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US-China trade war impact on PHL minimal so far —BSP

The Philippines remains largely unaffected by trade tensions between China and the United States, the Bangko Sentral ng Pilipinas (BSP) said Tuesday.

The country is still largely unaffected by recent escalation of tensions between the world’s two biggest economies, according to the BSP Department of Economic Research (DER).

“As far as we can tell, the impact of the US-China trade dispute seems to have been quite limited in the case of the Philippines,” DER Director Dennis Lapid said during the Conference on Gearing Up for External Competitiveness in Pasay City.

“Increasingly, we’re trading more with the rest of the region—other than China—and less with the US. So that provides a buffer cushion in the slowdown,” said Lapid.

US President Donald Trump was reported to have said on Monday that he was ready to impose another round of tariffs on Chinese imports, if talks with Chinese President Xi Jinping fail at the Group of 20 Summit later this month.

In 2018, BSP Governor Benjamin Diokno, who was then the Budget secretary, said the looming trade war could be beneficial to the Philippines if it leads to lower prices of steel and cement.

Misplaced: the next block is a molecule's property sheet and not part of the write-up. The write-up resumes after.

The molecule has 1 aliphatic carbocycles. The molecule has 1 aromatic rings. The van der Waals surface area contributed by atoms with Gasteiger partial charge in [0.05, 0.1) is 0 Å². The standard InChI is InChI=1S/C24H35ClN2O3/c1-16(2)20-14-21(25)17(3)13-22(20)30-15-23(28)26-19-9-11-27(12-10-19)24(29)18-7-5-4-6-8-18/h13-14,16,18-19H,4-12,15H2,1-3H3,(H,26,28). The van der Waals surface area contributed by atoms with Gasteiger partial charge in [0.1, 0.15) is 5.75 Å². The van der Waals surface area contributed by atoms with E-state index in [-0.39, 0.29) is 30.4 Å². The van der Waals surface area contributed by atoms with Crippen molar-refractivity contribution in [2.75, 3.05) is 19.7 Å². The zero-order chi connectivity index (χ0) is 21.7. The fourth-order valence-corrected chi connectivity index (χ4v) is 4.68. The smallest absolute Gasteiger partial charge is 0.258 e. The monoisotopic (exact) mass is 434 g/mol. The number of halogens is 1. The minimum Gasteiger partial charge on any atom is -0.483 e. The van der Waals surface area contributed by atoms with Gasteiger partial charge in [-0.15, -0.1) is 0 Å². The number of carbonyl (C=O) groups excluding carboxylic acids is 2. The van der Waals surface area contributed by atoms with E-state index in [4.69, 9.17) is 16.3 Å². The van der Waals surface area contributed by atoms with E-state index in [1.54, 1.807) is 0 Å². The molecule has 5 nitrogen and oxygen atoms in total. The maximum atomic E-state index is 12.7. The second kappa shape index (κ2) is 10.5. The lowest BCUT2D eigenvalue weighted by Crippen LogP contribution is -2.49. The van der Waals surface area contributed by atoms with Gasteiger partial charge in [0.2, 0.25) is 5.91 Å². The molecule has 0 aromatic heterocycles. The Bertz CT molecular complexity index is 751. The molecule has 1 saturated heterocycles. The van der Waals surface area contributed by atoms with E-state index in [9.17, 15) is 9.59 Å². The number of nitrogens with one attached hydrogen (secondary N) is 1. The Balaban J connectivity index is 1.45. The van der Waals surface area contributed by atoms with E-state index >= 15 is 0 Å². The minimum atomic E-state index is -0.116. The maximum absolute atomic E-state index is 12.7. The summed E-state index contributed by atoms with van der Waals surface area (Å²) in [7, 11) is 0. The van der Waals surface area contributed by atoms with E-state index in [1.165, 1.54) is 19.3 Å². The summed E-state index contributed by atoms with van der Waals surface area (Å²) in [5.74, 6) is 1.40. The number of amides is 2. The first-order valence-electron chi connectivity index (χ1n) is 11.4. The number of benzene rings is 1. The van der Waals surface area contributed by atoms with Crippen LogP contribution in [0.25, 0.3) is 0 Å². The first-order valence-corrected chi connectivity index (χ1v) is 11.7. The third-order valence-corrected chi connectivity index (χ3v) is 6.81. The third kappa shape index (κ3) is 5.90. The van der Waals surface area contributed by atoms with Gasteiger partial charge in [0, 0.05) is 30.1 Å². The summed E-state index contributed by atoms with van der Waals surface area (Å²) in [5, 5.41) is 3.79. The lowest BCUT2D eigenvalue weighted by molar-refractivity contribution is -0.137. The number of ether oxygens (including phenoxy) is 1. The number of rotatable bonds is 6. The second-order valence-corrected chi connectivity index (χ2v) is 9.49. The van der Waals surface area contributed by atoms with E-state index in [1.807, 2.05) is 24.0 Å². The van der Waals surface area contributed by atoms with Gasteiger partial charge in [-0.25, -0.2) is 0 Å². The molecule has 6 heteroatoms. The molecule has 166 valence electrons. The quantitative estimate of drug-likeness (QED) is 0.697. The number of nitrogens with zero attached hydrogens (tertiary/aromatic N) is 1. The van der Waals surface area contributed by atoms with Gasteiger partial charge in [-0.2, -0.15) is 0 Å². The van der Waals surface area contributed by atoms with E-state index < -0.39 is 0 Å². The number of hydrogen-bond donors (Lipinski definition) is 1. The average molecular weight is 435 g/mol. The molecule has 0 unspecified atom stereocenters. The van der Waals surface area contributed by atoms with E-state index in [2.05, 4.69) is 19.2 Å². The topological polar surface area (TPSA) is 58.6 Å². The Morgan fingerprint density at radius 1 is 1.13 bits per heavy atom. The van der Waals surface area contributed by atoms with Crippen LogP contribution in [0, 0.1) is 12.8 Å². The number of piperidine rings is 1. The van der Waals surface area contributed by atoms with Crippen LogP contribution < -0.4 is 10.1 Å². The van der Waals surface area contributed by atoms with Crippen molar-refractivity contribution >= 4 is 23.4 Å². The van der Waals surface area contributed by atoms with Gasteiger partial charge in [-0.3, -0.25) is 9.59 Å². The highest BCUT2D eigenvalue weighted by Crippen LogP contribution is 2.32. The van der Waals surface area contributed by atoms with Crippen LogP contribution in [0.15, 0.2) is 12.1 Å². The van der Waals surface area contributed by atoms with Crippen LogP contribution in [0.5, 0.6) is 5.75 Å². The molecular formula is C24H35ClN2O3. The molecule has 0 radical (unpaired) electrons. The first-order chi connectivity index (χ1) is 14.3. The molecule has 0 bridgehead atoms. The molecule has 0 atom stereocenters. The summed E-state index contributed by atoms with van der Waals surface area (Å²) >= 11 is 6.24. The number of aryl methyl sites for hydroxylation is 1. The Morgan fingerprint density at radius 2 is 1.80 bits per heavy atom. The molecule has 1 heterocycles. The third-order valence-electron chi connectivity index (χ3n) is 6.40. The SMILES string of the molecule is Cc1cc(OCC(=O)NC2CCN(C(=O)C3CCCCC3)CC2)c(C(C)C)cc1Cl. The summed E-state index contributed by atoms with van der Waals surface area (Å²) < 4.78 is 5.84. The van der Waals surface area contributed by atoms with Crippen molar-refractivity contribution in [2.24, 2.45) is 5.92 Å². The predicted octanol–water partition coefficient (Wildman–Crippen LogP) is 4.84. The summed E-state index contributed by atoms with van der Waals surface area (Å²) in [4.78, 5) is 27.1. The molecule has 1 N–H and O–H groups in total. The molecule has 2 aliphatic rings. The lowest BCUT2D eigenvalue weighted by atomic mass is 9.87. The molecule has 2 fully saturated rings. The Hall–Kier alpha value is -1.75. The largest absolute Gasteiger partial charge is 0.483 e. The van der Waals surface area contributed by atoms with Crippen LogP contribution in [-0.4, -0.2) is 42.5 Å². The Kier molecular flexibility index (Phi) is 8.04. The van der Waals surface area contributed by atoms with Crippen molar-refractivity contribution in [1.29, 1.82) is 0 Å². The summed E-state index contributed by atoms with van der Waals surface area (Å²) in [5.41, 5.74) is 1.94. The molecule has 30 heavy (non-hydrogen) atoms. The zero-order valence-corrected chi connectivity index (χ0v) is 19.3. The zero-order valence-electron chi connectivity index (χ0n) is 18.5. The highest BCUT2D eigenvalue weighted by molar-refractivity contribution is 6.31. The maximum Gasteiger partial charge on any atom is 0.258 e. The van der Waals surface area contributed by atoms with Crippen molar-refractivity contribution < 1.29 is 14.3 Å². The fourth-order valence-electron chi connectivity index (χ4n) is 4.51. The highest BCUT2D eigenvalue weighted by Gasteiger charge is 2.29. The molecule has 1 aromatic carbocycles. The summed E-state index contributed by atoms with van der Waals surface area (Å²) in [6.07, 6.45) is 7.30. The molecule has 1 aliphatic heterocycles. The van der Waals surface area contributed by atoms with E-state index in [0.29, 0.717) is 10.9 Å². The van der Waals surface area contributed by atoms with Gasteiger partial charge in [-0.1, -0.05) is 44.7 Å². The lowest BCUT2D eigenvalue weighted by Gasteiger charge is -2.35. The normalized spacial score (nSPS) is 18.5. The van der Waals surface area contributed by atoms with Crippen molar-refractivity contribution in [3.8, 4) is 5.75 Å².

“At the macro level, really, it’s bad for the world economy. But if the trade war results in lower prices of steel, lower prices of cement, because there’s a war going on, that’s beneficial to us because of the Build, Build, Build,” he said last year.

Under the Duterte administration’s flagship Build, Build, Build infrastructure program, the government intends to spend over P8 trillion until 2022, largely funded tax revenue.

In the same conference, the International Monetary Fund (IMF) on Tuesday flagged the Philippines to strengthen its relations with other allies should trade tensions worsen.

“Historically, when big countries fight, small countries suffer—and even suffer more. This is the time when the Philippines needs a more stable, rules-based global environment,” IMF Resident Representative to the Philippines Yongzheng Yang said.

Among the possible steps the Philippines may take, noted Yang, is to deeper integration with regional neighbors in the Association of Southeast Asian Nations (ASEAN).

He noted that the country may strengthen international rules on trade and investment and combat protectionism, as well as accelerate domestic reforms. —VDS, GMA News